In this capital city and college town, there is a shrine to a disc jockey.
His name was Andy Davis, better known as "Andyman," and he manned the evening drive-time shift at WWCD-FM. He was a bear of a man, a hugger, a backslapper, a preacher's son who called everybody "brother." He could carry you along with his enthusiasm.
DJ Brian Phillips recalls Davis' annual 48-hour fundraising extravaganzas, known as "Andyman-a-Thons," exhorting callers to outbid one another. "Come on, brother, 10 dollars more!" Andyman would say.
"Our children's charities meant everything to him," Phillips says. "By the end of each Andyman-a-Thon, he was drained and everyone was in tears. He had given his all, and yet you'd have to drag him out of that studio."
He gave everybody a shot. Lesley James was a guest DJ -- an enthusiastic listener who once got to do an hour of her favorite songs on-air. When she was done, she nervously handed Davis her resume.
"(I) mentioned that I grew up listening to the radio station and wanted to be a part of it," she recalls. "He laughed, smiling at me and said, 'Honey, I don't need a resume. I like what I heard over the past hour.' "
He was an evangelist for local music. "I felt like Andy was someone who was looking out for a local musician just getting started and looking out for my best interests," says musician Brian Epp, who remembers Davis' support before a show.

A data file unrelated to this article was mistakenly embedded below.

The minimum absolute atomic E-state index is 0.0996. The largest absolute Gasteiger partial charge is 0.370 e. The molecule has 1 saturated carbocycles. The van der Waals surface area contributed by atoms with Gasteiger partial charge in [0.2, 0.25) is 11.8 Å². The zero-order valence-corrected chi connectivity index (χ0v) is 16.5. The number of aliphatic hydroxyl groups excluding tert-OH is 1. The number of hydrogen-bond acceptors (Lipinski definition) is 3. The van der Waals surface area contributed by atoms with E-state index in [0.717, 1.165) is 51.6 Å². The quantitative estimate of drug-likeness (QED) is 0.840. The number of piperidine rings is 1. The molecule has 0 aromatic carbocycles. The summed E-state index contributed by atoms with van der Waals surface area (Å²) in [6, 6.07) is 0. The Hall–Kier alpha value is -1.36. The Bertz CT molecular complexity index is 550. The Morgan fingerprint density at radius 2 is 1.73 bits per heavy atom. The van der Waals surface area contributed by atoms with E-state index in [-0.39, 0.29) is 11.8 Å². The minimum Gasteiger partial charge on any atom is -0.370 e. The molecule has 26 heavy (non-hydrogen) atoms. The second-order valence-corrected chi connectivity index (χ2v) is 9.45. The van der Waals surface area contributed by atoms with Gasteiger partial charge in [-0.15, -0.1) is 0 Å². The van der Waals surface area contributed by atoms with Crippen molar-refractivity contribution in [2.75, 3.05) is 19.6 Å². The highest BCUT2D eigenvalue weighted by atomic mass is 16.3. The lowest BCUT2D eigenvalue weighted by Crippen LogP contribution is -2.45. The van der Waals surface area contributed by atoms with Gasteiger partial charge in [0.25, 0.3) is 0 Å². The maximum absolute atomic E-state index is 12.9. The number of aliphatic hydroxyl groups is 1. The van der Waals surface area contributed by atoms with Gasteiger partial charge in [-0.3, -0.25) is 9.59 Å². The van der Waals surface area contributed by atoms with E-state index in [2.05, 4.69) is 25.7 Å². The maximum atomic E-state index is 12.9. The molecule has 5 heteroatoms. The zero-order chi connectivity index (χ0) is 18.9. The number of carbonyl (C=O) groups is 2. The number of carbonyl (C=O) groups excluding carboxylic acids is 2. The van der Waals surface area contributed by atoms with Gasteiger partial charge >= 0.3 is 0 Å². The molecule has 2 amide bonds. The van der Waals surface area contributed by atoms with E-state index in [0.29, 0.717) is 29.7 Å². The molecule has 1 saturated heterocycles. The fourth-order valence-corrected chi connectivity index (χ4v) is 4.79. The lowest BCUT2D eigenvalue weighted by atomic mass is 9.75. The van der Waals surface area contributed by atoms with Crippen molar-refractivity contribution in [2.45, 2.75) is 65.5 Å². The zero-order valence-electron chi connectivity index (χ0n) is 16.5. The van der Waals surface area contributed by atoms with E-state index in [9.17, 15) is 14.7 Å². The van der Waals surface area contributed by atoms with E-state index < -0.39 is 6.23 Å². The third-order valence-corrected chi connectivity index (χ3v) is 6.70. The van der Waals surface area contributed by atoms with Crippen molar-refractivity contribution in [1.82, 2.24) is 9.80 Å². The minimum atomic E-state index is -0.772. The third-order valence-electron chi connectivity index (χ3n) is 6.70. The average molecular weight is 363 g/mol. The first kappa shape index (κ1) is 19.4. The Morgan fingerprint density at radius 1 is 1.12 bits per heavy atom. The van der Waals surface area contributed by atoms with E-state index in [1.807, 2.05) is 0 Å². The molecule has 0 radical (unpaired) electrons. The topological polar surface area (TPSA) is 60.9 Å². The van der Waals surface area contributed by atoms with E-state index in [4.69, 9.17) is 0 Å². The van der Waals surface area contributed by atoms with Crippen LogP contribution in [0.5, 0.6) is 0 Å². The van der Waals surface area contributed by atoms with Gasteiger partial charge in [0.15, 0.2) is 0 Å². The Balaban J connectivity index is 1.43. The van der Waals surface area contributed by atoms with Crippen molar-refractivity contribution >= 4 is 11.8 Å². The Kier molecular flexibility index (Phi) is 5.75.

"I will never forget his smile and that initial hug. When he announced us and said that he was from CD101, I felt like we were getting some rite of passage."
That was Andy. He was your friend.
On July 18, 2010, Andy Davis died. He was just 42.
His death hit everybody hard -- and shook the station to its core. WWCD was hanging on by its fingernails. The recession had ripped into revenues. The ratings were troubling. The station was going through a complex financial transaction: It had just sold its frequency, 101.1, to Ohio State University and was making arrangements to move up the dial to 102.5 in hopes of expanding its audience. The entire staff had taken a substantial pay cut. Even the lease on its office space was up.
In the midst of all this, here was Andy's wife, Molly, calling to deliver the awful news.
For a rare bird in an increasingly generic business -- a completely independent commercial music station -- it was going to be a struggle. WWCD had no safety net: It wasn't part of a regional "cluster" of stations, it had no TV or newspaper ties, there was no giant conglomerate to move money over from another division's pockets. Everybody's lives were wrapped up in the station.
Competition, the economy and now its beating heart: WWCD was at a crossroads, and the path ahead was full of static.
"During all that time, we had to make a decision on whether to keep the radio station," recalls Wendy Vaughan, wife of owner Roger Vaughan. "And my head said, 'You need to let it go.' But my heart said, 'This is a guy's life, his legacy, his identity, you can't let it go.' "
A medium in flux
"The world is collapsing around our ears I turned up the radio But I can't hear it ..." -- R.E.M., "Radio Song"
It wasn't just WWCD. Quietly in some markets, loudly in others, music radio has been under siege. Like many media, it's battling demographics and technology to stay alive, at the same time losing the institutional memory and talent that made it distinctive.
"Radio creates such a powerful connection," says Randy Malloy, who as general manager was trying to save the station with Roger Vaughan.
"You don't remember the newspaper article that you read when you had your first kiss or the TV show. It was a song. You remember that song. There's such a hard-wired connection in our brains to music."